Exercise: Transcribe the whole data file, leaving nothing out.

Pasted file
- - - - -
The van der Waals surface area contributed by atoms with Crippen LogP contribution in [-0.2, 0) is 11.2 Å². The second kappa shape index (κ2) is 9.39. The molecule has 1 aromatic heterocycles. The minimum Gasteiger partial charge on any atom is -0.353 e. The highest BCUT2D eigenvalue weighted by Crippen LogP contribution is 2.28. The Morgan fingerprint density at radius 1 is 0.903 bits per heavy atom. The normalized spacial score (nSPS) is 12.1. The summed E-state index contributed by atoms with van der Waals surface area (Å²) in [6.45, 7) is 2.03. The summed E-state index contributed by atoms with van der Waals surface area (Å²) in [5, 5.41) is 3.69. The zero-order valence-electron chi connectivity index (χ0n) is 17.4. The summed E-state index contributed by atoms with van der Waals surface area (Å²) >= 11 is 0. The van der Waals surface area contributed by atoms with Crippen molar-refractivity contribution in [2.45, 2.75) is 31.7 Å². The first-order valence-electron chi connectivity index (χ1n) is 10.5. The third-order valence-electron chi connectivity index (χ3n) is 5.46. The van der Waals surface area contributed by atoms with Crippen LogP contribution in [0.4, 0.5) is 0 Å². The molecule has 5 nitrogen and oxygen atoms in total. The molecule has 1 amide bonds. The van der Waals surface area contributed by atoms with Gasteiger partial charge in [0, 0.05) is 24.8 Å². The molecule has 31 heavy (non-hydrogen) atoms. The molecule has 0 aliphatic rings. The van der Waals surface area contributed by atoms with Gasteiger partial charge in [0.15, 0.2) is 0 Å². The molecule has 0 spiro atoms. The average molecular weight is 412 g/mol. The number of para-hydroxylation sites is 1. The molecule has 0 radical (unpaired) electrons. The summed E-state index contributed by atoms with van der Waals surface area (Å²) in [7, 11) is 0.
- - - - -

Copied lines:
The van der Waals surface area contributed by atoms with Crippen LogP contribution in [-0.2, 0) is 11.2 Å². The second kappa shape index (κ2) is 9.39. The molecule has 1 aromatic heterocycles. The minimum Gasteiger partial charge on any atom is -0.353 e. The highest BCUT2D eigenvalue weighted by Crippen LogP contribution is 2.28. The Morgan fingerprint density at radius 1 is 0.903 bits per heavy atom. The normalized spacial score (nSPS) is 12.1. The summed E-state index contributed by atoms with van der Waals surface area (Å²) in [6.45, 7) is 2.03. The summed E-state index contributed by atoms with van der Waals surface area (Å²) in [5, 5.41) is 3.69. The zero-order valence-electron chi connectivity index (χ0n) is 17.4. The summed E-state index contributed by atoms with van der Waals surface area (Å²) >= 11 is 0. The van der Waals surface area contributed by atoms with Crippen molar-refractivity contribution in [2.45, 2.75) is 31.7 Å². The first-order valence-electron chi connectivity index (χ1n) is 10.5. The third-order valence-electron chi connectivity index (χ3n) is 5.46. The van der Waals surface area contributed by atoms with Crippen LogP contribution in [0.4, 0.5) is 0 Å². The molecule has 5 nitrogen and oxygen atoms in total. The molecule has 1 amide bonds. The van der Waals surface area contributed by atoms with Gasteiger partial charge in [0, 0.05) is 24.8 Å². The molecule has 31 heavy (non-hydrogen) atoms. The molecule has 0 aliphatic rings. The van der Waals surface area contributed by atoms with Gasteiger partial charge in [0.15, 0.2) is 0 Å². The molecule has 0 spiro atoms. The average molecular weight is 412 g/mol. The number of para-hydroxylation sites is 1. The molecule has 0 radical (unpaired) electrons. The summed E-state index contributed by atoms with van der Waals surface area (Å²) in [7, 11) is 0.